Dwelly.ca makes buying and renting a home simple and more affordable for every Canadian

The decision to buy, sell or rent a home is an overwhelming one. Dwelly‘s mission is to make buying and renting a home simple and affordable for every Canadian. We talked to Broker of Record (and CSI member!) Karim Elbarbary about how he has simplified this complex, thorny experience and dramatically lowered the cost of buying a home.

What is your biggest hope for Dwelly? What does the world look like if those hopes come true?
Our biggest hope at Dwelly is to create an end-to-end product that empowers any person thinking of or planning to own a home. We hope to alter the world’s perception of a Realtor from that of pressure, redundancy and rushed processes, to one of genuine support, complete transparency, informed advice, and technological advancement. The world would have more people feeling confident to eventually own a home, with no ambiguity throughout the home-buying process.

How has being a CSI member impacted Dwelly’s work so far?
Being a member of CSI has been absolutely incredible so far! We’ve had the opportunity to receive lots of insightful feedback from the community regarding their personal experiences when purchasing/renting homes in the past. We have also already helped a fellow CSI member purchase a home and are currently in the process of helping another. Joining CSI was a goal of ours, partly to have office space, but mainly so Dwelly can continue to be a people-focused and feedback-driven company. Being able to directly communicate with such an inspiring community has helped us meet that goal far more than we could have asked for.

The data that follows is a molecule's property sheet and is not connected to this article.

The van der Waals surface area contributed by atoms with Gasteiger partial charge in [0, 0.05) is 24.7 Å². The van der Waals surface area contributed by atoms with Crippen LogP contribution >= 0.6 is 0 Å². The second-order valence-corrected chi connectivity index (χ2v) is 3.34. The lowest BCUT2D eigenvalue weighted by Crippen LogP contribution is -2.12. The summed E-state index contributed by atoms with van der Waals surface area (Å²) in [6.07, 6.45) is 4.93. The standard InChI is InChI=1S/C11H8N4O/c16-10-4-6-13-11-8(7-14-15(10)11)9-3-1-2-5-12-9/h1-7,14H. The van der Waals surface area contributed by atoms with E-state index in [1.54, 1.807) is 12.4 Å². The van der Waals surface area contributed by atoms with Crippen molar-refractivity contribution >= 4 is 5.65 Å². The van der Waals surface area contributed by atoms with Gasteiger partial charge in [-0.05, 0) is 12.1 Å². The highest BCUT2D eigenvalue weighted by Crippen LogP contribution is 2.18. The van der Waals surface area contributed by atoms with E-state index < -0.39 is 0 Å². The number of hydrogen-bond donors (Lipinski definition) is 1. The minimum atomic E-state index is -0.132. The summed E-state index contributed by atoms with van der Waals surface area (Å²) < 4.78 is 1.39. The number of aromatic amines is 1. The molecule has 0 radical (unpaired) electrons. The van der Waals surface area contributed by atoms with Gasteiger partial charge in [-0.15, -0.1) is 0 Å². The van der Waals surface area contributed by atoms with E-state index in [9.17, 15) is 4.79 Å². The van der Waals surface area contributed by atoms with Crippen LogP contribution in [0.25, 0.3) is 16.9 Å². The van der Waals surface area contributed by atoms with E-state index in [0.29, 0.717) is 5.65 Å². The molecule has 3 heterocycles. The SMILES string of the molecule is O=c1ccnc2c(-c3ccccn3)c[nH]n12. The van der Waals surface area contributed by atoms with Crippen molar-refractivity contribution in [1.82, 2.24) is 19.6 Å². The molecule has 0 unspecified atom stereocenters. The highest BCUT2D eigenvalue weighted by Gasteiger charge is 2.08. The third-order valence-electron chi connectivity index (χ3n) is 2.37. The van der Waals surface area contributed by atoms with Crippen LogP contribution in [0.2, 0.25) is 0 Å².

How can CSI members (or anyone!) get involved in Dwelly?
The best part about being in the business of helping individuals move homes is that it is a universal process – almost every single person experiences it in some shape or form, whether it’s renting or buying. With that in mind, we are always looking to learn more about people’s experiences with moving homes so we can improve our own ways of addressing pain points throughout the process. In addition, our ears are always ready for feedback on our platform if you have a minute to browse through the site, drop us an email with any feedback you may have.

Aside from that, Dwelly is a growing company and we are always thinking on our feet. We’re open to collaborate on projects with fellow CSI members – some of the fields we constantly need help in are legal, financing and fund-raising, web development, design, and marketing. So if you’re a fellow member with expertise in those fields and are open to project based work please feel free to reach out to us at hello@dwelly.ca

How is Dwelly pivoting and surviving through COVID?